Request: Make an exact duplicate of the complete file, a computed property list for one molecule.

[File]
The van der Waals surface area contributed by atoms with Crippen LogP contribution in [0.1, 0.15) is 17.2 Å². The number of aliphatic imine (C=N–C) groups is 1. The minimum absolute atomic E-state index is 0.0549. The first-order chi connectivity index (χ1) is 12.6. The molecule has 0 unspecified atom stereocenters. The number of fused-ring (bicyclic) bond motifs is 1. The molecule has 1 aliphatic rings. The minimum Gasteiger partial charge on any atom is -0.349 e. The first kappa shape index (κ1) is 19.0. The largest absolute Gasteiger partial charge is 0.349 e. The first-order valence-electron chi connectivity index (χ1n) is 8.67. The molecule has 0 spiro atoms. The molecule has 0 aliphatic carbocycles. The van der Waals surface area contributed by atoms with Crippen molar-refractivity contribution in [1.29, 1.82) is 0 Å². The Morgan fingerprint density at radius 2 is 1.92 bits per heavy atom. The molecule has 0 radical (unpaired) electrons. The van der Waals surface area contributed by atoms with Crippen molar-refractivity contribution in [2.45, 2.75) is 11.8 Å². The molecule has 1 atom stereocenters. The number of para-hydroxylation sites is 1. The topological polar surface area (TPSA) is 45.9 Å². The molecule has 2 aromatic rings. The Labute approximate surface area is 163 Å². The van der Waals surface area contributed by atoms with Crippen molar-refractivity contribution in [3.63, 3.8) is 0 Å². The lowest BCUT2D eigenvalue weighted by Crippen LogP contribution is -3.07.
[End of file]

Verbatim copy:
The van der Waals surface area contributed by atoms with Crippen LogP contribution in [0.1, 0.15) is 17.2 Å². The number of aliphatic imine (C=N–C) groups is 1. The minimum absolute atomic E-state index is 0.0549. The first-order chi connectivity index (χ1) is 12.6. The molecule has 0 unspecified atom stereocenters. The number of fused-ring (bicyclic) bond motifs is 1. The molecule has 1 aliphatic rings. The minimum Gasteiger partial charge on any atom is -0.349 e. The first kappa shape index (κ1) is 19.0. The largest absolute Gasteiger partial charge is 0.349 e. The first-order valence-electron chi connectivity index (χ1n) is 8.67. The molecule has 0 spiro atoms. The molecule has 0 aliphatic carbocycles. The van der Waals surface area contributed by atoms with Crippen molar-refractivity contribution in [1.29, 1.82) is 0 Å². The Morgan fingerprint density at radius 2 is 1.92 bits per heavy atom. The molecule has 0 radical (unpaired) electrons. The van der Waals surface area contributed by atoms with Crippen molar-refractivity contribution in [2.45, 2.75) is 11.8 Å². The molecule has 1 atom stereocenters. The number of para-hydroxylation sites is 1. The topological polar surface area (TPSA) is 45.9 Å². The molecule has 2 aromatic rings. The Labute approximate surface area is 163 Å². The van der Waals surface area contributed by atoms with Crippen molar-refractivity contribution in [3.63, 3.8) is 0 Å². The lowest BCUT2D eigenvalue weighted by Crippen LogP contribution is -3.07.